As the window of delivery arrived they asked if they could check the mail. It was 7AM. No, honey, the mail has not arrived. It’s too early.

Now can we check them mail?

No, it’s only 10AM. The mail has not been delivered yet.

Now can we check the mail?

Still no. I mean, you can check, but it is not here yet.

And so it went all day long. They sat on the stairs with the best vantage point of the mailbox. Waiting, expecting, any minute now. Every time I passed them on the steps I had to walk around them and step over them as they waited with so much anticipation.

But the toys did not arrive the first day of the estimated window. They were bummed. But, surely tomorrow! Tomorrow they would arrive. And the whole thing was repeated on day 2. At one point I got a little exasperated. “Guys! Waiting by the window will not get your packages here any sooner. Go do something productive!” Reluctantly they decided to play outside probably because 1) they didn’t want me assigning them a chore and 2) they could spy on the mailbox outside without annoying me.

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Do you remember TV from the 80s and earlier? Do you recall how each episode or made-for-tv-movie had a beginning, a middle, and an end? Whatever conundrum our protagonist faced was neatly wrapped up by the end of the show. Things eventually worked themselves out. Things fell into place. And in the most wholesome iterations, there was a little monologue moral set to gentle background music. It let you know the show was about to wrap up, lessons were learned, and the good guy wins in the end.

The grownup version of this is the quintessential Hallmark movie. Things may be messy and awkward, but around the 1.5 hour mark you know that things will fall into place, good will triumph, and everyone will smile along with the perfect montage.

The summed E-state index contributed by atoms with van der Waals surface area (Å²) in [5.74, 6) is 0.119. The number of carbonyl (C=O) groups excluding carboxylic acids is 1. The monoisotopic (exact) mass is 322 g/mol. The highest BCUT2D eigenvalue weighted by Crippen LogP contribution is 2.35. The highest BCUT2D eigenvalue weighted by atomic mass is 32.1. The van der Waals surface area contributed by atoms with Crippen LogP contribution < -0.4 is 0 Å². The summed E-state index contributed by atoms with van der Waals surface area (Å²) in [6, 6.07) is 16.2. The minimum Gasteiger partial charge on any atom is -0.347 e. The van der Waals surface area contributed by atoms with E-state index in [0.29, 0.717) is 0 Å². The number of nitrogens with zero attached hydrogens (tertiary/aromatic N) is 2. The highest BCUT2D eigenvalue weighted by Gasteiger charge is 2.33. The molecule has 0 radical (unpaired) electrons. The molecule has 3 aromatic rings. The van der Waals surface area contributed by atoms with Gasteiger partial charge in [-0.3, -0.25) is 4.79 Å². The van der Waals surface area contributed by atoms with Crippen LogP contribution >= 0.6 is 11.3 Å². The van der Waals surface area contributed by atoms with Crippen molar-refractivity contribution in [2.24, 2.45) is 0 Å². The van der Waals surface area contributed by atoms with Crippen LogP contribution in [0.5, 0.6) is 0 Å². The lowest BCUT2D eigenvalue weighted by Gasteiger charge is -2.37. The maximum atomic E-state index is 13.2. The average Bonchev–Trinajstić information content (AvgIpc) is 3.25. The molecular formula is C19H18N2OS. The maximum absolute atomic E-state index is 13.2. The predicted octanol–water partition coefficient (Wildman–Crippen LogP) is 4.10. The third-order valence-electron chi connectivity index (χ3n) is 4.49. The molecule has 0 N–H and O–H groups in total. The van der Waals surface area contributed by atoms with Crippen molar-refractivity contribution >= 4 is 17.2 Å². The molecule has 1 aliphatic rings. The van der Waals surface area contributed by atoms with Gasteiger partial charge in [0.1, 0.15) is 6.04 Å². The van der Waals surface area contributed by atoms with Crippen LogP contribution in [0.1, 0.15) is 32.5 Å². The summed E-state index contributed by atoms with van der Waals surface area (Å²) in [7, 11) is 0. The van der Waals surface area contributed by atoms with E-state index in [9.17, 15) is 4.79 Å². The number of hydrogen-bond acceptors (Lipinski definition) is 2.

I wonder if being raised on a steady and vapid diet of this has contributed to a generation or two that are just waiting for the day that things fall into place. As soon as xyz happens then everything will begin to get easier. As soon as I accomplish this one thing, my life will make sense. My life will really begin as soon as I do this certain thing or as soon as this other thing happens to me. It’s bound to, right? It’s in all the entertainment and content we consume. Shit works itself out.

Except it doesn’t.

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“It is the great mystery of human life that old grief passes gradually into quiet tender joy.”

Dostoevsky, The Brother’s Karamozov

The West calls it divinization. The East calls it theosis. It is the journey, goal, and purpose of the Christian life lived out in this world, getting us fit for the next. “For the Son of God became man so that we might become God,” to quote St. Athanasius. The whole sacramental life, one long process of healing.

Although the stain of original sin was dealt with at my baptism and although Jesus imprinted my soul with an indelible mark as his, living in the truth of this takes a lifetime. A lifetime of learning what it means to belong to him. A lifetime of learning to trust, a lifetime of discovering what it means to participate in the divine nature (2 Peter 1:4)

I am healed. I am also healing. Slowly.

Recently my body reacted so badly to stress that it has taken me two months to put the pieces back together. The alarming rate at which my body rebelled and the unusual ways it rebelled, even made one of my doctors comment, “Are you sure you haven’t been reading the book of Job?”

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I am the daughter of pastors. I am the granddaughter of pastors. I am the great granddaughter of pastors. When I got married I was a pastor’s wife. I was soon after ordained and became a pastor myself.